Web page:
It was, Winston Churchill noted at the time, “a strange Christmas Eve.” Only weeks after the Japanese attack on Pearl Harbor and the subsequent German declaration of war on the U.S., Churchill crossed the Atlantic aboard the H.M.S. Duke of York for conversations with Franklin D. Roosevelt in December 1941. Eleanor Roosevelt was asked to lay in stocks of brandy, champagne and whiskey (Churchill brought his own cigars); the work at hand was to be all-consuming. “Almost the whole world is locked in deadly struggle,” Churchill said during the lighting of the National Christmas Tree, “and, with the most terrible weapons which science can devise, the nations advance upon each other.” The issue before Churchill and FDR was the most fundamental of all: how best to wage a world war against the Axis powers.
During the discussions, British and American officials affirmed the earlier product of joint staff talks. Code-named ABC-1, the military conferences, held in Washington in the first months of 1941, had asserted the primacy of defeating Germany first. The other potential global foe, Japan, would be taken on only secondarily. With his industrial might and Continental base, Adolf Hitler was viewed as the predominating opponent whose defeat the Anglo-American alliance would come to see as the common cause.
On the 70th anniversary of Operation Overlord, the amphibious assault on Nazi-occupied Europe, we understandably celebrate the Normandy landings as the central act of the 20th century; what Churchill called “the most difficult and complicated operation that has ever taken place” is one of the great hinges of history. Yet the road to the opening of the Second Front in northwest Europe was by no means a simple one. The story of D-Day is as much about years of diplomatic skirmishing among Churchill, Roosevelt and Joseph Stalin as it is about the landings themselves on the beaches where President Obama and other world leaders will gather this week. And in that convoluted tale lies a lesson in leadership, for FDR’s patient maneuvering in 1941, ’42 and ’43 was that of a President at once constrained and determined as he sought the right answer in the calamitous times. What seems straightforward in retrospect was, in real time, highly improvisational—and at moments, dare we say it, Franklin Roosevelt led from behind.
As 1942 began, several key American figures—notably Army Chief of Staff George Marshall and General Dwight Eisenhower—argued for a predictably American strategy. If the target were Germany first, they argued, then hit Germany first, hard and quickly. The fastest way to relieve the immense pressure on Stalin was to cross the English Channel in 1942. There was a problem, though: Winston Churchill.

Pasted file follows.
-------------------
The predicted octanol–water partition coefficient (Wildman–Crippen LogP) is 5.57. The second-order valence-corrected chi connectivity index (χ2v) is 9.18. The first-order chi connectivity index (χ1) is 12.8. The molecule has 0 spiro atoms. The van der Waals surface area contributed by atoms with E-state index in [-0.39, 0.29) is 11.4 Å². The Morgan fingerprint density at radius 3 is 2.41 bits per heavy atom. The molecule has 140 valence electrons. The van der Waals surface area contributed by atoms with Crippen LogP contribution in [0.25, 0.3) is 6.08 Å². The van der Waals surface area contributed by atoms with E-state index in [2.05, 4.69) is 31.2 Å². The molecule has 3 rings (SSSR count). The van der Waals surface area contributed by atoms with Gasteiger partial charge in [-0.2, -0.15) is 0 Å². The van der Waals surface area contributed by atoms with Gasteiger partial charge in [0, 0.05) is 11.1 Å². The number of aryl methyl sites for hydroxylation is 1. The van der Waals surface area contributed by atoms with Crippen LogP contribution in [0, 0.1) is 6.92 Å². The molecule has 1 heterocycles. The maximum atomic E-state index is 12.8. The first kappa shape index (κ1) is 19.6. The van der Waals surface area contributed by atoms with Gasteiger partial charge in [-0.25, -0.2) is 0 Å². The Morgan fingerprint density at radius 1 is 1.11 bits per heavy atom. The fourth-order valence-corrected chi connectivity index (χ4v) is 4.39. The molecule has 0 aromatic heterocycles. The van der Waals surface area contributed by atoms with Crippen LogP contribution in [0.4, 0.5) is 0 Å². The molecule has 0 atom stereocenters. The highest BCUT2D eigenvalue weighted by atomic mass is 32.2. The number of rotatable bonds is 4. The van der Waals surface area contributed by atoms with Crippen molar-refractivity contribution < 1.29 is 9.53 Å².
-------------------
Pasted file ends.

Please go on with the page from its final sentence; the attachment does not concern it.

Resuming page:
The Prime Minister was averse to a large-scale strike against Germany for at least two reasons. The first was biographical. As First Lord of the Admiralty during World War I, Churchill had presided over the disastrous Gallipoli strategy that killed 28,000 British soldiers in the ill-considered invasion of Turkey. The experience crushed him. (Afterward he resigned from the government and led an infantry battalion at the front in France.) As scholars have long noted, the second reason was his tendency to prefer secondary operations on the periphery of Hitler’s empire, in the hopes of weakening the enemy at less cost and—though this was and is much disputed—placing British troops in position to protect colonial and postwar interests.
Stalin, for his part, wanted a Second Front in Europe not today, not tomorrow, but yesterday. And so Roosevelt found himself in the midst of a push-and-pull between London and Moscow. Churchill carried the day for 1942 and ’43, arguing for other operations and suggesting that there were not yet sufficient resources to mount a successful attack on the French coast. As much as FDR wanted to take the direct route across the Channel, he at first sided with Churchill against Stalin, approving a Mediterranean strategy.
For Roosevelt the hour of decision came at Tehran in November 1943. Stalin pressed and pressed for a cross-Channel operation, and Churchill, while always agreeing in principle, managed to raise a seemingly infinite number of reasons to delay. Stalin spoke starkly: Were his Western allies truly with him or not? Roosevelt then made his choice, insisting on Overlord and overruling Churchill. The industrial might of America had by now built a huge war machine; the men were trained; and in that moment in the Tehran autumn, the new world of competing superpowers, with Britain in a subsidiary role, came into being.
Roosevelt was right to make the call he made at Tehran, which led to Overlord in June 1944; Churchill was also right early on in resisting a hasty cross-Channel operation. “It is fun to be in the same decade with you,” Roosevelt once told Churchill. For the rest of us, it was more than fun. As the triumph of Overlord proved beyond doubt, it was providential.